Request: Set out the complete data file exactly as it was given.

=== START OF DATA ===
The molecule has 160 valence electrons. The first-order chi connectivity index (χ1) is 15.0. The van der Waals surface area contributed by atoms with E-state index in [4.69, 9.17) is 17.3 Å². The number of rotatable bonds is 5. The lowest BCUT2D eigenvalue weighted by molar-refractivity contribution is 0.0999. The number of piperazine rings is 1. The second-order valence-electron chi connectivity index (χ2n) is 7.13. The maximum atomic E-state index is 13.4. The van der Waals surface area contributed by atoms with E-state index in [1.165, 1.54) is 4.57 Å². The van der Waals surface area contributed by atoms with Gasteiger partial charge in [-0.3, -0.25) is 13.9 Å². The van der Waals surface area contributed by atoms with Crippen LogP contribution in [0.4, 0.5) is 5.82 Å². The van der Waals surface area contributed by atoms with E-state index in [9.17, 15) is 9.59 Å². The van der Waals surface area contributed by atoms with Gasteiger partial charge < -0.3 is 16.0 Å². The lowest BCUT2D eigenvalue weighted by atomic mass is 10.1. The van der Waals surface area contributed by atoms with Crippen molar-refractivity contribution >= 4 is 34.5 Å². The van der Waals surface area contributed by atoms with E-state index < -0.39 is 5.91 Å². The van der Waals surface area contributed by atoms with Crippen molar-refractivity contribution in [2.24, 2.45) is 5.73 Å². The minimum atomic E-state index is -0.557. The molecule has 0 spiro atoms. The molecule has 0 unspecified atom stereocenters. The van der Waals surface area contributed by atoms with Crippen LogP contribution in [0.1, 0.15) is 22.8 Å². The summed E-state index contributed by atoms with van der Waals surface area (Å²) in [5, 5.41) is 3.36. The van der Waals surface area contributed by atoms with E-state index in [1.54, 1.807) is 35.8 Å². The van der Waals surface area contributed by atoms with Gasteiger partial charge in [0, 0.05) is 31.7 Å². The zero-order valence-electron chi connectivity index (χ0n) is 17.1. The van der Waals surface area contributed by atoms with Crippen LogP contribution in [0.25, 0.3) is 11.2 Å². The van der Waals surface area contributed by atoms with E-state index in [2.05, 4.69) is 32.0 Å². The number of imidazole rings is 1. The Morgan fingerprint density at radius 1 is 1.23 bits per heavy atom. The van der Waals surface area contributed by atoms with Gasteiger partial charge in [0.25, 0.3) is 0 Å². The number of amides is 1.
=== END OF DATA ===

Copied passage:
The molecule has 160 valence electrons. The first-order chi connectivity index (χ1) is 15.0. The van der Waals surface area contributed by atoms with E-state index in [4.69, 9.17) is 17.3 Å². The number of rotatable bonds is 5. The lowest BCUT2D eigenvalue weighted by molar-refractivity contribution is 0.0999. The number of piperazine rings is 1. The second-order valence-electron chi connectivity index (χ2n) is 7.13. The maximum atomic E-state index is 13.4. The van der Waals surface area contributed by atoms with E-state index in [1.165, 1.54) is 4.57 Å². The van der Waals surface area contributed by atoms with Gasteiger partial charge in [-0.3, -0.25) is 13.9 Å². The van der Waals surface area contributed by atoms with Crippen LogP contribution in [0.4, 0.5) is 5.82 Å². The van der Waals surface area contributed by atoms with E-state index in [9.17, 15) is 9.59 Å². The van der Waals surface area contributed by atoms with Gasteiger partial charge < -0.3 is 16.0 Å². The lowest BCUT2D eigenvalue weighted by atomic mass is 10.1. The van der Waals surface area contributed by atoms with Crippen molar-refractivity contribution >= 4 is 34.5 Å². The van der Waals surface area contributed by atoms with E-state index < -0.39 is 5.91 Å². The van der Waals surface area contributed by atoms with Crippen molar-refractivity contribution in [2.24, 2.45) is 5.73 Å². The minimum atomic E-state index is -0.557. The molecule has 0 spiro atoms. The molecule has 0 unspecified atom stereocenters. The van der Waals surface area contributed by atoms with Crippen LogP contribution in [0.1, 0.15) is 22.8 Å². The summed E-state index contributed by atoms with van der Waals surface area (Å²) in [5, 5.41) is 3.36. The van der Waals surface area contributed by atoms with E-state index in [1.54, 1.807) is 35.8 Å². The van der Waals surface area contributed by atoms with Gasteiger partial charge in [0, 0.05) is 31.7 Å². The zero-order valence-electron chi connectivity index (χ0n) is 17.1. The van der Waals surface area contributed by atoms with Crippen LogP contribution in [0.25, 0.3) is 11.2 Å². The van der Waals surface area contributed by atoms with E-state index in [2.05, 4.69) is 32.0 Å². The number of imidazole rings is 1. The Morgan fingerprint density at radius 1 is 1.23 bits per heavy atom. The van der Waals surface area contributed by atoms with Gasteiger partial charge in [0.25, 0.3) is 0 Å². The number of amides is 1.